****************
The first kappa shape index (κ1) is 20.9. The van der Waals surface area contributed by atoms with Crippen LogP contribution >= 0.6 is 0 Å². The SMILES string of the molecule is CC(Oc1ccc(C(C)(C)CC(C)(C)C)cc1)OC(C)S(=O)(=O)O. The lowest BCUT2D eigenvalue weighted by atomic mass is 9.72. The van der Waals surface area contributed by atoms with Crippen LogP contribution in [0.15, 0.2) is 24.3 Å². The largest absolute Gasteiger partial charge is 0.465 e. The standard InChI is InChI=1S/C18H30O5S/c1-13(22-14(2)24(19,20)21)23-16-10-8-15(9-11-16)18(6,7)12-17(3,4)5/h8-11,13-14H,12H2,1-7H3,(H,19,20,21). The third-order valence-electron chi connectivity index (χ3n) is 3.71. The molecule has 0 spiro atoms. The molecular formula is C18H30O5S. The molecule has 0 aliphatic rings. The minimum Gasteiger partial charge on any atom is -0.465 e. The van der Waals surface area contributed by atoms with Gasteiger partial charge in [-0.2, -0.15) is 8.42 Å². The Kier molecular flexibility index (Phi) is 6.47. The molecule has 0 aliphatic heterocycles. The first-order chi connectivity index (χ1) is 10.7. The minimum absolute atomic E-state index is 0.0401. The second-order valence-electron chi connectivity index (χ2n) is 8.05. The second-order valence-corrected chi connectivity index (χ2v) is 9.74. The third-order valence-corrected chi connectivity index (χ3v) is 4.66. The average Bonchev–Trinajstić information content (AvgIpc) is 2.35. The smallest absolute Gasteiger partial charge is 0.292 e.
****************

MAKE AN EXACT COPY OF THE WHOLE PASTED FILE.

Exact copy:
The first kappa shape index (κ1) is 20.9. The van der Waals surface area contributed by atoms with Crippen LogP contribution >= 0.6 is 0 Å². The SMILES string of the molecule is CC(Oc1ccc(C(C)(C)CC(C)(C)C)cc1)OC(C)S(=O)(=O)O. The lowest BCUT2D eigenvalue weighted by atomic mass is 9.72. The van der Waals surface area contributed by atoms with Crippen LogP contribution in [0.15, 0.2) is 24.3 Å². The largest absolute Gasteiger partial charge is 0.465 e. The standard InChI is InChI=1S/C18H30O5S/c1-13(22-14(2)24(19,20)21)23-16-10-8-15(9-11-16)18(6,7)12-17(3,4)5/h8-11,13-14H,12H2,1-7H3,(H,19,20,21). The third-order valence-electron chi connectivity index (χ3n) is 3.71. The molecule has 0 spiro atoms. The molecular formula is C18H30O5S. The molecule has 0 aliphatic rings. The minimum Gasteiger partial charge on any atom is -0.465 e. The van der Waals surface area contributed by atoms with Gasteiger partial charge in [-0.2, -0.15) is 8.42 Å². The Kier molecular flexibility index (Phi) is 6.47. The molecule has 0 aliphatic heterocycles. The first-order chi connectivity index (χ1) is 10.7. The minimum absolute atomic E-state index is 0.0401. The second-order valence-electron chi connectivity index (χ2n) is 8.05. The second-order valence-corrected chi connectivity index (χ2v) is 9.74. The third-order valence-corrected chi connectivity index (χ3v) is 4.66. The average Bonchev–Trinajstić information content (AvgIpc) is 2.35. The smallest absolute Gasteiger partial charge is 0.292 e.